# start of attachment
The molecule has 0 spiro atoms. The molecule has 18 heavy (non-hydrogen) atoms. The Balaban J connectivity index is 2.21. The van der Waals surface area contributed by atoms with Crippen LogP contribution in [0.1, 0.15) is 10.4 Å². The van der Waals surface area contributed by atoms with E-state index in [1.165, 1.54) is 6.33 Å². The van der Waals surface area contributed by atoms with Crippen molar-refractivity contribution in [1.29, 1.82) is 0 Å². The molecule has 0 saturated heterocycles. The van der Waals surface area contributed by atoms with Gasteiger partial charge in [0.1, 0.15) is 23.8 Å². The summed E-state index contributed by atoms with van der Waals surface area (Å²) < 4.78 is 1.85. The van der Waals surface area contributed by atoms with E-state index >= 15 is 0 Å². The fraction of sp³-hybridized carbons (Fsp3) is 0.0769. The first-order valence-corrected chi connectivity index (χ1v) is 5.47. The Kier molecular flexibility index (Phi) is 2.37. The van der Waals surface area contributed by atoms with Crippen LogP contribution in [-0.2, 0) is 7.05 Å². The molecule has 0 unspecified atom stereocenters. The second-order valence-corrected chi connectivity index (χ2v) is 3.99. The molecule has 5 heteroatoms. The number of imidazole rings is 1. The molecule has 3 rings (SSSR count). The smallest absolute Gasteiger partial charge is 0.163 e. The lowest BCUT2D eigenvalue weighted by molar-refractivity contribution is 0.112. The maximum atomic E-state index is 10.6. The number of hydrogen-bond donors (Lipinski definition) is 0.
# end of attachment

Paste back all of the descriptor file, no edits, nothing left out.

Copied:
The molecule has 0 spiro atoms. The molecule has 18 heavy (non-hydrogen) atoms. The Balaban J connectivity index is 2.21. The van der Waals surface area contributed by atoms with Crippen LogP contribution in [0.1, 0.15) is 10.4 Å². The van der Waals surface area contributed by atoms with E-state index in [1.165, 1.54) is 6.33 Å². The van der Waals surface area contributed by atoms with Crippen molar-refractivity contribution in [1.29, 1.82) is 0 Å². The molecule has 0 saturated heterocycles. The van der Waals surface area contributed by atoms with Gasteiger partial charge in [0.1, 0.15) is 23.8 Å². The summed E-state index contributed by atoms with van der Waals surface area (Å²) < 4.78 is 1.85. The van der Waals surface area contributed by atoms with E-state index >= 15 is 0 Å². The fraction of sp³-hybridized carbons (Fsp3) is 0.0769. The first-order valence-corrected chi connectivity index (χ1v) is 5.47. The Kier molecular flexibility index (Phi) is 2.37. The van der Waals surface area contributed by atoms with Crippen LogP contribution in [-0.2, 0) is 7.05 Å². The molecule has 0 unspecified atom stereocenters. The second-order valence-corrected chi connectivity index (χ2v) is 3.99. The molecule has 5 heteroatoms. The number of imidazole rings is 1. The molecule has 3 rings (SSSR count). The smallest absolute Gasteiger partial charge is 0.163 e. The lowest BCUT2D eigenvalue weighted by molar-refractivity contribution is 0.112. The maximum atomic E-state index is 10.6. The number of hydrogen-bond donors (Lipinski definition) is 0.